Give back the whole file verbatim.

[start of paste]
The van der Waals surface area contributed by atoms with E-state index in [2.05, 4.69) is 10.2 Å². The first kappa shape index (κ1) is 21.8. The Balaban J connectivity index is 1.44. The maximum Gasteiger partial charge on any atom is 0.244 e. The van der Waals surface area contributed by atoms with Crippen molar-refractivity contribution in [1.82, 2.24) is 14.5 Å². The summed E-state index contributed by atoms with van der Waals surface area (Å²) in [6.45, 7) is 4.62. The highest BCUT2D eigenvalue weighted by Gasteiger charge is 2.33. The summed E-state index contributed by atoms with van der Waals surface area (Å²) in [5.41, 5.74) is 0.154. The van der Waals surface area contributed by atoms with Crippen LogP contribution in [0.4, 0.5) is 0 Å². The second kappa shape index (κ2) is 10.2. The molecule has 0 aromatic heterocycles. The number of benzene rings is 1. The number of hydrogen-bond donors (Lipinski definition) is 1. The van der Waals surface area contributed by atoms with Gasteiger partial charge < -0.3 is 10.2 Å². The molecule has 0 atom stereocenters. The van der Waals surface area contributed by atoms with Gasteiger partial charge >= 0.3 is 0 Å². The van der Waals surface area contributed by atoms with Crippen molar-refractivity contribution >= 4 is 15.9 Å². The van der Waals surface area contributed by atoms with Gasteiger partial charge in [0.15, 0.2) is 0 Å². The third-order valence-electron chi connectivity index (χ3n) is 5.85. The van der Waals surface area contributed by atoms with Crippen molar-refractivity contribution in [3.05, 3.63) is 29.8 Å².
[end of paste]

The van der Waals surface area contributed by atoms with E-state index in [2.05, 4.69) is 10.2 Å². The first kappa shape index (κ1) is 21.8. The Balaban J connectivity index is 1.44. The maximum Gasteiger partial charge on any atom is 0.244 e. The van der Waals surface area contributed by atoms with Crippen molar-refractivity contribution in [1.82, 2.24) is 14.5 Å². The summed E-state index contributed by atoms with van der Waals surface area (Å²) in [6.45, 7) is 4.62. The highest BCUT2D eigenvalue weighted by Gasteiger charge is 2.33. The summed E-state index contributed by atoms with van der Waals surface area (Å²) in [5.41, 5.74) is 0.154. The van der Waals surface area contributed by atoms with Crippen LogP contribution in [0.4, 0.5) is 0 Å². The second kappa shape index (κ2) is 10.2. The molecule has 0 aromatic heterocycles. The number of benzene rings is 1. The number of hydrogen-bond donors (Lipinski definition) is 1. The van der Waals surface area contributed by atoms with Gasteiger partial charge < -0.3 is 10.2 Å². The molecule has 0 atom stereocenters. The van der Waals surface area contributed by atoms with Gasteiger partial charge >= 0.3 is 0 Å². The van der Waals surface area contributed by atoms with Crippen molar-refractivity contribution >= 4 is 15.9 Å². The van der Waals surface area contributed by atoms with Gasteiger partial charge in [0.15, 0.2) is 0 Å². The third-order valence-electron chi connectivity index (χ3n) is 5.85. The van der Waals surface area contributed by atoms with Crippen molar-refractivity contribution in [3.05, 3.63) is 29.8 Å².